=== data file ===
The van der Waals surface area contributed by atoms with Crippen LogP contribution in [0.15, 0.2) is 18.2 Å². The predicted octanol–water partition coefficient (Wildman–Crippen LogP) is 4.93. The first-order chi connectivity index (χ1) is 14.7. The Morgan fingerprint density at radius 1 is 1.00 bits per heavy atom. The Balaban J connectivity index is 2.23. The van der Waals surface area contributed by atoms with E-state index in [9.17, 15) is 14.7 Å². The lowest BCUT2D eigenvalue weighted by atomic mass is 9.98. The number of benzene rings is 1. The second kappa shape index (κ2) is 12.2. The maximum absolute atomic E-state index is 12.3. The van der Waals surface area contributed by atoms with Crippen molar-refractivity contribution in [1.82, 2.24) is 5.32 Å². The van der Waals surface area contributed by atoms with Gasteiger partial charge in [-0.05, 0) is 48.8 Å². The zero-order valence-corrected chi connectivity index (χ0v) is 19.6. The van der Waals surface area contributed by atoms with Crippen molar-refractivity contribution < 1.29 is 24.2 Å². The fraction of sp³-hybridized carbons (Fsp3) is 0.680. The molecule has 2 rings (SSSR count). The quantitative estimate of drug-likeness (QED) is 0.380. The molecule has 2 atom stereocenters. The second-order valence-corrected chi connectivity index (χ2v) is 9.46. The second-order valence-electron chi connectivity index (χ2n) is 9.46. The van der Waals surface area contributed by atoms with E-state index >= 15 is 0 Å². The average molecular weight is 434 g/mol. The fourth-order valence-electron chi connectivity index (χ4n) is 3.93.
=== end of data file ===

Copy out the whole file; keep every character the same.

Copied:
The van der Waals surface area contributed by atoms with Crippen LogP contribution in [0.15, 0.2) is 18.2 Å². The predicted octanol–water partition coefficient (Wildman–Crippen LogP) is 4.93. The first-order chi connectivity index (χ1) is 14.7. The Morgan fingerprint density at radius 1 is 1.00 bits per heavy atom. The Balaban J connectivity index is 2.23. The van der Waals surface area contributed by atoms with E-state index in [9.17, 15) is 14.7 Å². The lowest BCUT2D eigenvalue weighted by atomic mass is 9.98. The number of benzene rings is 1. The second kappa shape index (κ2) is 12.2. The maximum absolute atomic E-state index is 12.3. The van der Waals surface area contributed by atoms with Crippen molar-refractivity contribution in [1.82, 2.24) is 5.32 Å². The van der Waals surface area contributed by atoms with Gasteiger partial charge in [-0.05, 0) is 48.8 Å². The zero-order valence-corrected chi connectivity index (χ0v) is 19.6. The van der Waals surface area contributed by atoms with Crippen molar-refractivity contribution < 1.29 is 24.2 Å². The fraction of sp³-hybridized carbons (Fsp3) is 0.680. The molecule has 2 rings (SSSR count). The quantitative estimate of drug-likeness (QED) is 0.380. The molecule has 2 atom stereocenters. The second-order valence-corrected chi connectivity index (χ2v) is 9.46. The second-order valence-electron chi connectivity index (χ2n) is 9.46. The van der Waals surface area contributed by atoms with E-state index >= 15 is 0 Å². The average molecular weight is 434 g/mol. The fourth-order valence-electron chi connectivity index (χ4n) is 3.93.